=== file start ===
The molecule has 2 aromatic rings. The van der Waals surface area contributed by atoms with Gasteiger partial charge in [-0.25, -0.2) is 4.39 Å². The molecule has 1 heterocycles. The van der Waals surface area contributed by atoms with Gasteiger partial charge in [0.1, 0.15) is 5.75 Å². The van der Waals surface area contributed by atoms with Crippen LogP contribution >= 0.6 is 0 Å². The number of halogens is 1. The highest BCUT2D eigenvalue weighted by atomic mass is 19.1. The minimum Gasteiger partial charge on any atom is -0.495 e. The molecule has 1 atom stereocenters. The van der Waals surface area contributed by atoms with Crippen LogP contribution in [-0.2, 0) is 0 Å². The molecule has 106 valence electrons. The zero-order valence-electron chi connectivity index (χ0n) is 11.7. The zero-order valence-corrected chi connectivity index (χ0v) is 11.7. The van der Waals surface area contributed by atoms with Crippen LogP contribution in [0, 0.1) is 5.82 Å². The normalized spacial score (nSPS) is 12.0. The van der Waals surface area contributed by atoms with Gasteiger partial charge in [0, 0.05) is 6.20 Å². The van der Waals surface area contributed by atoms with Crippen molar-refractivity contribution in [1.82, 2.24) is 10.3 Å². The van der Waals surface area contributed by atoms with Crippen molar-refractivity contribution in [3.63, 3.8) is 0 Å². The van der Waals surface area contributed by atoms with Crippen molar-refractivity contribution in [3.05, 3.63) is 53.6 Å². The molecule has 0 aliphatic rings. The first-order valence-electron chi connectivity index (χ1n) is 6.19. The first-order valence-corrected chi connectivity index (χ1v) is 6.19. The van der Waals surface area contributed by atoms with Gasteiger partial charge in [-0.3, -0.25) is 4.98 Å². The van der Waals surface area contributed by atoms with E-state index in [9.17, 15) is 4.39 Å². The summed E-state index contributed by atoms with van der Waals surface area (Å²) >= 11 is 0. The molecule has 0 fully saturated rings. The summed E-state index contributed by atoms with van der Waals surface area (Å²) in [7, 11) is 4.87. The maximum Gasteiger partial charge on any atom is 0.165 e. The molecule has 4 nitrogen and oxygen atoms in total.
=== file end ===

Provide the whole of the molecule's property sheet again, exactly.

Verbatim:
The molecule has 2 aromatic rings. The van der Waals surface area contributed by atoms with Gasteiger partial charge in [-0.25, -0.2) is 4.39 Å². The molecule has 1 heterocycles. The van der Waals surface area contributed by atoms with Gasteiger partial charge in [0.1, 0.15) is 5.75 Å². The van der Waals surface area contributed by atoms with Crippen LogP contribution >= 0.6 is 0 Å². The number of halogens is 1. The highest BCUT2D eigenvalue weighted by atomic mass is 19.1. The minimum Gasteiger partial charge on any atom is -0.495 e. The molecule has 1 atom stereocenters. The van der Waals surface area contributed by atoms with Crippen LogP contribution in [-0.2, 0) is 0 Å². The molecule has 106 valence electrons. The zero-order valence-electron chi connectivity index (χ0n) is 11.7. The zero-order valence-corrected chi connectivity index (χ0v) is 11.7. The van der Waals surface area contributed by atoms with Crippen LogP contribution in [0, 0.1) is 5.82 Å². The normalized spacial score (nSPS) is 12.0. The van der Waals surface area contributed by atoms with Gasteiger partial charge in [0, 0.05) is 6.20 Å². The van der Waals surface area contributed by atoms with Crippen molar-refractivity contribution in [1.82, 2.24) is 10.3 Å². The van der Waals surface area contributed by atoms with Crippen molar-refractivity contribution in [3.63, 3.8) is 0 Å². The van der Waals surface area contributed by atoms with Crippen molar-refractivity contribution in [3.05, 3.63) is 53.6 Å². The molecule has 0 aliphatic rings. The first-order valence-electron chi connectivity index (χ1n) is 6.19. The first-order valence-corrected chi connectivity index (χ1v) is 6.19. The van der Waals surface area contributed by atoms with Gasteiger partial charge in [-0.3, -0.25) is 4.98 Å². The van der Waals surface area contributed by atoms with E-state index in [9.17, 15) is 4.39 Å². The summed E-state index contributed by atoms with van der Waals surface area (Å²) >= 11 is 0. The molecule has 0 fully saturated rings. The summed E-state index contributed by atoms with van der Waals surface area (Å²) in [7, 11) is 4.87. The maximum Gasteiger partial charge on any atom is 0.165 e. The molecule has 4 nitrogen and oxygen atoms in total.